Moscow is an exciting place to be, with a sophisticated history evident in its well preserved architectures and monuments. To really maximize your trip in Moscow, two days in the city is probably not enough. In fact, you will need to be prepared for a tight schedule if you are spending only 4 days or less.
A week is a pace more comfortable if you intend to visit the museums and flea markets, stroll along the streets, chill at the cafe to people watch and really immerse yourself in the city’s atmosphere. This post shall introduce to you 17 things to do if it is your first time in Moscow!
Tips: Open your google map and pin all the places you read in this article. This will help you decide where you want to go and plan the best route for your itinerary later on
1. Join a free walking tour in Red Square
For us, it is always a good idea to start the trip with a free walking tour. Walking tours are good ways to get to know people if you are a solo traveller. I love it because it helps to orientate us to the key places of interests and give us some historical understanding of the city.
Both Saint Petersburg and Moscow offer free walking tours. We booked with MoscowFreeTours while we were there, and the tour was comprehensive and well-structured. They also offer paid walking tours packages if you like their services.
2. Do your own Metro-tour
The metro is a comprehensive underground railway system built by the Soviet Union. In each station, you will find interesting monuments, sculptures, paintings and architecture that reveals some aspect of the Soviet Union’s glory, its controversy and its propaganda.
The promise of a good life was often a propaganda used during the Soviet Union to motivate and inspire its people.
For the self-tour, we found this website, Moscow 360, that provided a comprehensive guide about which stations to visit and what to look out for when you are there. You can do some modification to your tour, just as how we did so that we did not have to exit the stations.
Below are some guides to help you with the metro tour.
Avoid peak period – You will often see other tourists wandering around the station while you are there. Try to avoid the peak period as you might face annoyed passengers trying to rush to or get off from work.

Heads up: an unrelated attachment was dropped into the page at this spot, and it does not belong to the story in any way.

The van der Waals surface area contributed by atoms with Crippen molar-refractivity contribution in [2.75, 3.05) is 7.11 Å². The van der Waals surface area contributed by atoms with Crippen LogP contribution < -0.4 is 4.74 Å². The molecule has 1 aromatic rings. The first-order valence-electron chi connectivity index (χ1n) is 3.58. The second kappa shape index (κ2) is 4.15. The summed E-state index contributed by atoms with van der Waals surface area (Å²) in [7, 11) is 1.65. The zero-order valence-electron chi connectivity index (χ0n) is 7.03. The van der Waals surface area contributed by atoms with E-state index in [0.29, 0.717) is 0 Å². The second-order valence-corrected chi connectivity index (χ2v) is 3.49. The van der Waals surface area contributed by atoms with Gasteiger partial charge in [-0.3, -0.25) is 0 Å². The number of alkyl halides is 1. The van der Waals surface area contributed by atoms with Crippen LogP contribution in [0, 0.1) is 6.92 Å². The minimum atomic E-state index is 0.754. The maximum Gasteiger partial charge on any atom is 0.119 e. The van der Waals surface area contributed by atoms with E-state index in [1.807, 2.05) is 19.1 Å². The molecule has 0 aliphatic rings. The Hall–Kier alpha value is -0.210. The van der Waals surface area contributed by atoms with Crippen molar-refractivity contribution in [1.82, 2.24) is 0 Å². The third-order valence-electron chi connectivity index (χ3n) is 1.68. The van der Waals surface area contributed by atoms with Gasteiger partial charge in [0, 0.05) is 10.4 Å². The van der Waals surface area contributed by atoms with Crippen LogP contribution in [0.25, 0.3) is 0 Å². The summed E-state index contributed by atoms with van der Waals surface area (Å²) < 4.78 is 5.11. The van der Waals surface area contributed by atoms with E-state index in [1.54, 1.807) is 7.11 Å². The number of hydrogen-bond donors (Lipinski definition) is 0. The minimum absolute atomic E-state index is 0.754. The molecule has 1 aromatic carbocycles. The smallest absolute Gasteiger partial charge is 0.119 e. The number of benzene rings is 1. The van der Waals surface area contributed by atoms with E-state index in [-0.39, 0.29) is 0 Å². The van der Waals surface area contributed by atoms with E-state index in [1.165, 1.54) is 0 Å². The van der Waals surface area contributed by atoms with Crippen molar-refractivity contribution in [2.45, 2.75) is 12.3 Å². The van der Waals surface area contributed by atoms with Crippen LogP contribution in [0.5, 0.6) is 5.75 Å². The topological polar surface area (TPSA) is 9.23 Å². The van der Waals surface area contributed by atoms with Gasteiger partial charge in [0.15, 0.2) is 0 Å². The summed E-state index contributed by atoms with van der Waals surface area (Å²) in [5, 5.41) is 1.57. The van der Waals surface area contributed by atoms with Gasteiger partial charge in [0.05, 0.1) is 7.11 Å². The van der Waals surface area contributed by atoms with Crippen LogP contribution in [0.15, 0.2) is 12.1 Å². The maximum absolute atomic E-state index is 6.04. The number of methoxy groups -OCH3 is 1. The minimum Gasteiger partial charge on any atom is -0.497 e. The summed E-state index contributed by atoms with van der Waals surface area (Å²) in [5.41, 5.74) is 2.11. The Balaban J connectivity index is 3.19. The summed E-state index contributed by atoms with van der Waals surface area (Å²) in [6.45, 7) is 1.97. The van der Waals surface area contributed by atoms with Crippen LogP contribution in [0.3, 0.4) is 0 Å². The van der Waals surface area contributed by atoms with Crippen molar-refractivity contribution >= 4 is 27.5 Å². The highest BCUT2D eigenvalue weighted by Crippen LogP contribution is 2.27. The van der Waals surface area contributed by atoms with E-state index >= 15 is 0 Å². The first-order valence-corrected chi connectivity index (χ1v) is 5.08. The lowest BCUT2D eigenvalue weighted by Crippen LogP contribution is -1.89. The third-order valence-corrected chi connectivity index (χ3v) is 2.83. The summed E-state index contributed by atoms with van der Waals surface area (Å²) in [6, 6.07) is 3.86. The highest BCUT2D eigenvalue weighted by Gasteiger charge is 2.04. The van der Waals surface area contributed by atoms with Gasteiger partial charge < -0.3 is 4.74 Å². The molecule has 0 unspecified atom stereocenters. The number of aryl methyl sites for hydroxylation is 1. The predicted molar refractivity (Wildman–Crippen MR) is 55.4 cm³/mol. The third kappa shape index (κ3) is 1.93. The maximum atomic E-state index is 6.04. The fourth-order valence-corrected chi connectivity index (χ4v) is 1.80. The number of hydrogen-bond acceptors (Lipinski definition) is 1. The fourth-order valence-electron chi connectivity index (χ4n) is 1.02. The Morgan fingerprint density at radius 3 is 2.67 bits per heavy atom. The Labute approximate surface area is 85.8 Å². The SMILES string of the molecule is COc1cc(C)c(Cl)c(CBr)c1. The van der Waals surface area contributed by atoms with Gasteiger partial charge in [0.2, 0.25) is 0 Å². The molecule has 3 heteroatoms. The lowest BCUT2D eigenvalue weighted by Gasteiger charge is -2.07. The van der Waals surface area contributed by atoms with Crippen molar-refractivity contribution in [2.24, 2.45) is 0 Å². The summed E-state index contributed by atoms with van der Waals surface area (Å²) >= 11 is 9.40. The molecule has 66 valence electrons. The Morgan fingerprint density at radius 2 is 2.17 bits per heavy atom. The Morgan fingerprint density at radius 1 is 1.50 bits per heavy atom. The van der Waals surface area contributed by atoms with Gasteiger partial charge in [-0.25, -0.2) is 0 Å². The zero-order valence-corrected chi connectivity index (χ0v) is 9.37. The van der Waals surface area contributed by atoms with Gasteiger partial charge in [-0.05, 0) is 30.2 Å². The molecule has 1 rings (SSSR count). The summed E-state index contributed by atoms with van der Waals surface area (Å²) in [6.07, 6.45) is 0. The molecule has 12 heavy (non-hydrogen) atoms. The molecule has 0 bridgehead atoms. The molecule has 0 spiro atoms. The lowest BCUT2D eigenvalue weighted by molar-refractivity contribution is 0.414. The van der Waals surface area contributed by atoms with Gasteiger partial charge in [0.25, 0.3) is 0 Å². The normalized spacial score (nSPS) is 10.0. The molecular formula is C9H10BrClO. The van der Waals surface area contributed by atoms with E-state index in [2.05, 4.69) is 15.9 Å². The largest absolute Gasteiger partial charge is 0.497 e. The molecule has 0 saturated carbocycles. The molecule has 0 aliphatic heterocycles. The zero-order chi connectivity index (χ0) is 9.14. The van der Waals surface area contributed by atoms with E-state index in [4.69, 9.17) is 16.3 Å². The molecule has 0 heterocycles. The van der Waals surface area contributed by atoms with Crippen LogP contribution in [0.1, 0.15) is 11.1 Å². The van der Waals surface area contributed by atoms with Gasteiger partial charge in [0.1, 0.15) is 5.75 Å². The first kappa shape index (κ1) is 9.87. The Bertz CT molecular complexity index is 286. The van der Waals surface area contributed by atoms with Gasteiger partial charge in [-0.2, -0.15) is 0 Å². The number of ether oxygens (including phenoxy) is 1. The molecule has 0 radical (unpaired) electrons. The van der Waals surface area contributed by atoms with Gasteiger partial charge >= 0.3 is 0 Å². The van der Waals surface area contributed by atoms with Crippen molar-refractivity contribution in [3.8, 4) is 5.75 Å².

Recognize the colors – All the metro lines are colour coded to ease your planning. The names of the stations can be quite long and hard to grasp, so just for your convenience, below are the stations that you should visit on your metro tour.
Tips: You can quickly save these station on your google map for easy reference. Also, download and print the official English metro map here
- Station 1: Ploschad Revolyutsii (Transit station between Blue/Green/Red line)
- Station 2: Kurskaya (Blue – transit to Brown)
- Station 3: Komsomolskaya (Brown)
- Station 4: Novoslobodskaya (Brown)
- Station 5: Belorusskaya (Brown line transit to Green)
- Station 6: Mayakovskaya (Green)
You will probably not be able to cover all the museums during your trip. The museums in Moscow are huge, and depending on your interests, you might want to pick a couple to visit. Below are some museums that you can consider during your trip in Moscow.
Tips: Some museums have machines that you can purchase tickets using your credit cards. This will help you skip the long queue at the ticket booths. Overseas student pass are generally not accepted in Central Moscow, but can be helpful if you are travelling along the Golden Ring of Moscow
3. Lenin’s Mausoleum
The resting place of Vladimir Lenin, the founding father of the Soviet Union. There are contraversies about whether the body is a wax replica or Lenin’s genuine corpse. You can visit the place to catch a glimpse of his body at rest to make your own judgement.
- Opening hours: 10 am to 1 pm.
- Closed on: Monday, Friday and Sunday
4. State Historical Museum
Historical museum with artifacts dating back to the prehistoric tribes, and paintings collected by the Romanov Dynasty. Good place if you are a fan of history. Strongly encourage you to buy the English audio guide to really understand what is at display.
- Opening hours: Daily, 10 am to 7 pm
For non-history lovers, keep a lookout for interesting stuff to keep yourself entertained!
5. Kremlin & the Armory Chamber
Behind the Kremlin walls houses various cathedrals, the Armory chamber and the President’s office. You can either buy a ticket to the main Kremlin square, where you can walk around the Kremlin square and access the cathedrals, or purchase the ticket that gives you access to the Armory Chamber as well.
The Armory Chamber houses treasures collected by the leaders of Russia, including art pieces, carriages, jewelries, the famous Faberge eggs, thrones (including the famous twin throne) and gifts from Sweden, Britian etc to the Czars. The following website might give you a better understanding about the Kremlin, what you will see and how to go about buying the tickets.
- Opening hours: 10 am to 5 pm
- Closed on: Tuesday
Within the Kremlin there is the cathedral squares mostly ordered to build by Ivan the Great (III), where you will see at least up to 6 ancient cathedrals and churches parked around each other
6. Pushkin Museum of Fine Arts
A collection of European art pieces in Moscow, you can probably spend a whole day walking through the art museum.
- Opening hours: 11 am to 8 pm
- Closed on: Monday
7. The State Tretyakov Gallery
If you have only time to visit one art museum, I will recommend this.
The first depository of Russian fine arts, the Tretyakov Gallery was started by Moscow merchant Pavel Mikhailovich Tretyakov. The merchant acquired by Russian artists during his time, which eventually led to the opening of a museum to display the finest work from Russia.
- Opening hours: 10 am to 6 pm
- Closed on: Monday
8. Saint Basil’s Cathedral
Aside from the cathedrals in the Cathedral Square within the Kremlin (Assumption Cathedral, Church of Laying our Lady’s Holy Robe, Annunciation Cathedral etc), the other cathedral worth visiting is definitely the Saint’s Basil Cathedral in Red Square.